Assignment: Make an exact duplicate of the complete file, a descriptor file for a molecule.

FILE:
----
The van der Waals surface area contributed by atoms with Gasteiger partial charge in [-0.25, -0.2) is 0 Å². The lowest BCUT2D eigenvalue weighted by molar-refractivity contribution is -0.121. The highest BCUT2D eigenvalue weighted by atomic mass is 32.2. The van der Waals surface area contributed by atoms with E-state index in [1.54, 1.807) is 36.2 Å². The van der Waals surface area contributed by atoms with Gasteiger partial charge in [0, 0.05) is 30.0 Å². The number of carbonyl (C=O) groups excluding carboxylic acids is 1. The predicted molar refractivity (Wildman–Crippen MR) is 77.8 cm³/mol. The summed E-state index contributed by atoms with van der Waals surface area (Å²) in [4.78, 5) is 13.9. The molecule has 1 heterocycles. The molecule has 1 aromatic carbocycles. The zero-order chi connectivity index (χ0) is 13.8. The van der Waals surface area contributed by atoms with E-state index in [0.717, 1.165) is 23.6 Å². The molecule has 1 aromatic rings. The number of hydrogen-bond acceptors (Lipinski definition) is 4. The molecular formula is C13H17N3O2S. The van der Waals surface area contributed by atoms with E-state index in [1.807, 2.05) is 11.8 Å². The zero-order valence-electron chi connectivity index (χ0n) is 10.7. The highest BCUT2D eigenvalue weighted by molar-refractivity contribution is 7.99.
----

The van der Waals surface area contributed by atoms with Gasteiger partial charge in [-0.25, -0.2) is 0 Å². The lowest BCUT2D eigenvalue weighted by molar-refractivity contribution is -0.121. The highest BCUT2D eigenvalue weighted by atomic mass is 32.2. The van der Waals surface area contributed by atoms with E-state index in [1.54, 1.807) is 36.2 Å². The van der Waals surface area contributed by atoms with Gasteiger partial charge in [0, 0.05) is 30.0 Å². The number of carbonyl (C=O) groups excluding carboxylic acids is 1. The predicted molar refractivity (Wildman–Crippen MR) is 77.8 cm³/mol. The summed E-state index contributed by atoms with van der Waals surface area (Å²) in [4.78, 5) is 13.9. The molecule has 1 heterocycles. The molecule has 1 aromatic carbocycles. The zero-order chi connectivity index (χ0) is 13.8. The van der Waals surface area contributed by atoms with E-state index in [0.717, 1.165) is 23.6 Å². The molecule has 1 aromatic rings. The number of hydrogen-bond acceptors (Lipinski definition) is 4. The molecular formula is C13H17N3O2S. The van der Waals surface area contributed by atoms with E-state index in [1.807, 2.05) is 11.8 Å². The zero-order valence-electron chi connectivity index (χ0n) is 10.7. The highest BCUT2D eigenvalue weighted by molar-refractivity contribution is 7.99.